February newsletter

This month:

– Launch of the BRN traffic survey
– Budget blow out for Brunswick Library re-development
– Council to debate key Brunswick planning amendment
– More multi-story buildings
– Lots of cultural events in February and March

Launch of BRN 2014 traffic survey – Wednesday 26 February

Brunswick Residents Network will launch the 2014 traffic survey on Wednesday 26 February at 6pm. We’ll have a community report back with results of the survey, which will be officially launched by Brunswick MP Jane Garrett.

Some 415 households, representing more than 1100 people, have completed the survey. It’s been an overwhelming response, with people commenting on traffic, cycling and pedestrians; and indicating priorities for managing traffic in our neighbourhood.

We are hard at work analysing the results. A summary of the results will be presented on 26 February, and the full report circulated to Council, residents, bicycle users groups and other community organisations. We’ll be launching a number of initiatives to improve traffic management across the suburb, and working to ensure Council allocates the funds to implement recently adopted transport strategies.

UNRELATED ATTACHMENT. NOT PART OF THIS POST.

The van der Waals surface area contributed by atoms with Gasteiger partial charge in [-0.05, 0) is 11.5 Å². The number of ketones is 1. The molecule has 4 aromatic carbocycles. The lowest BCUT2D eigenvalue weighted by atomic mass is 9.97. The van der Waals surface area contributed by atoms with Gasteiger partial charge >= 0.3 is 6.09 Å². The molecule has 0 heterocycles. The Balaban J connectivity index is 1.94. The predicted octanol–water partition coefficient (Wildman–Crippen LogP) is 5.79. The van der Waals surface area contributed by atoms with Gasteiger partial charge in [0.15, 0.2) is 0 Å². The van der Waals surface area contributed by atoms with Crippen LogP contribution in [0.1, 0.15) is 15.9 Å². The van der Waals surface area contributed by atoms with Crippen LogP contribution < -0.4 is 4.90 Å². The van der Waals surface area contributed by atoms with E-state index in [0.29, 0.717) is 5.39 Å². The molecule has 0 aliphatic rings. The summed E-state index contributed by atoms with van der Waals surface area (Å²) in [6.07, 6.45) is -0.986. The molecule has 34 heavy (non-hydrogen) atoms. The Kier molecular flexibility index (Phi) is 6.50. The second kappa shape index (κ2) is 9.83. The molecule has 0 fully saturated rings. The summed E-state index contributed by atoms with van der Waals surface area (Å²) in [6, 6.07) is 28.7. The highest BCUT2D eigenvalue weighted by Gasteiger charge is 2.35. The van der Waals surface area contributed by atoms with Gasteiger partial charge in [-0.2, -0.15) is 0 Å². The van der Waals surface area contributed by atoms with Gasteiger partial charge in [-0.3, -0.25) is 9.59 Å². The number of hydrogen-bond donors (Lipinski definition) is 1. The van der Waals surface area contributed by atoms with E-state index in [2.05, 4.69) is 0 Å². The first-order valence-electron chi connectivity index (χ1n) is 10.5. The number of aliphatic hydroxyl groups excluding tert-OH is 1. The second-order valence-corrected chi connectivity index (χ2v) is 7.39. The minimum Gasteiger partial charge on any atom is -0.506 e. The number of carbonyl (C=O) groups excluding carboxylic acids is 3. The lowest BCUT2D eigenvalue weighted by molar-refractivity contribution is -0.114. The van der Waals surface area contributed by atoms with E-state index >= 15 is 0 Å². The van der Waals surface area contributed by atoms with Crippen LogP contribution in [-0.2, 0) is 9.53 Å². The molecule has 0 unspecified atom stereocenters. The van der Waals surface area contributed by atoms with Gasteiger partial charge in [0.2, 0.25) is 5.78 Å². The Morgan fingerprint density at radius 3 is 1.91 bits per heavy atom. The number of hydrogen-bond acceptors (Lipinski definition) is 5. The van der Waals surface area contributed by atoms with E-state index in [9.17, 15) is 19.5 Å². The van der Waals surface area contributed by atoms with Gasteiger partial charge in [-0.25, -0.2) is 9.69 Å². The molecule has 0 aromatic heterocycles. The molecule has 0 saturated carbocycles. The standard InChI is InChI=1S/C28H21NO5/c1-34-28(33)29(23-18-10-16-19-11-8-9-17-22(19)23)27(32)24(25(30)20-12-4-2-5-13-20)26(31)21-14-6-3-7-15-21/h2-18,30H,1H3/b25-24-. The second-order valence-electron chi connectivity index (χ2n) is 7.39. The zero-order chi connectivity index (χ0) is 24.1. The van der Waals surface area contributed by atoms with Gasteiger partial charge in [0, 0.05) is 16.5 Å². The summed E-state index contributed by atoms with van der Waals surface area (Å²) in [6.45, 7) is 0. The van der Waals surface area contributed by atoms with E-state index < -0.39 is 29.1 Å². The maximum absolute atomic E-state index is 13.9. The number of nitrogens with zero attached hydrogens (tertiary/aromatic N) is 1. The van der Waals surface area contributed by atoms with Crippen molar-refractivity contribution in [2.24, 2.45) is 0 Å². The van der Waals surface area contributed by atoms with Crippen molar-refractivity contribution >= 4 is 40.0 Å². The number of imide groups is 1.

Thanks to Jane Garrett and her staff for helping with the mailing and return of paper surveys which ensured a broad response.

WHAT: Launch of the BRN traffic survey 2014
WHEN: Wednesday 26 February, 6pm – 7.30pm.
WHERE: Fleming Park Hall, 98 – 100 Victoria Street, Brunswick East – (next to the Brunswick Bowling Club, enter from Victoria Street).

Library budget blowout

Last month, we reported that the Brunswick Library re-development was running behind schedule, and the library will not be re-opened till mid-year.

Now, Council’s capital expenditure report shows that the project is flagged “red” because of cost overruns. So far, the cost has more than doubled from the original budget of $685,000 to expenditure of $1,395,000 as of December 2013 (a budget blow out of $710,000). The projected cost by the end of 2014 will be $2,296,383!

Council to discuss Amendment C134 this week

After months of delay, the proposed Amendment C134 to the Moreland Planning Scheme will be discussed next Wednesday night at the February 2014 Council meeting.

If and when the amendment is introduced into the planning scheme, it will create new permanent planning controls for many parts of Brunswick, with major implications for height levels, building design quality and other planning issues.  However since it was first launched, the long-running process has been delayed many times and was recently confused by the state government’s new residential growth zones and other planning amendments.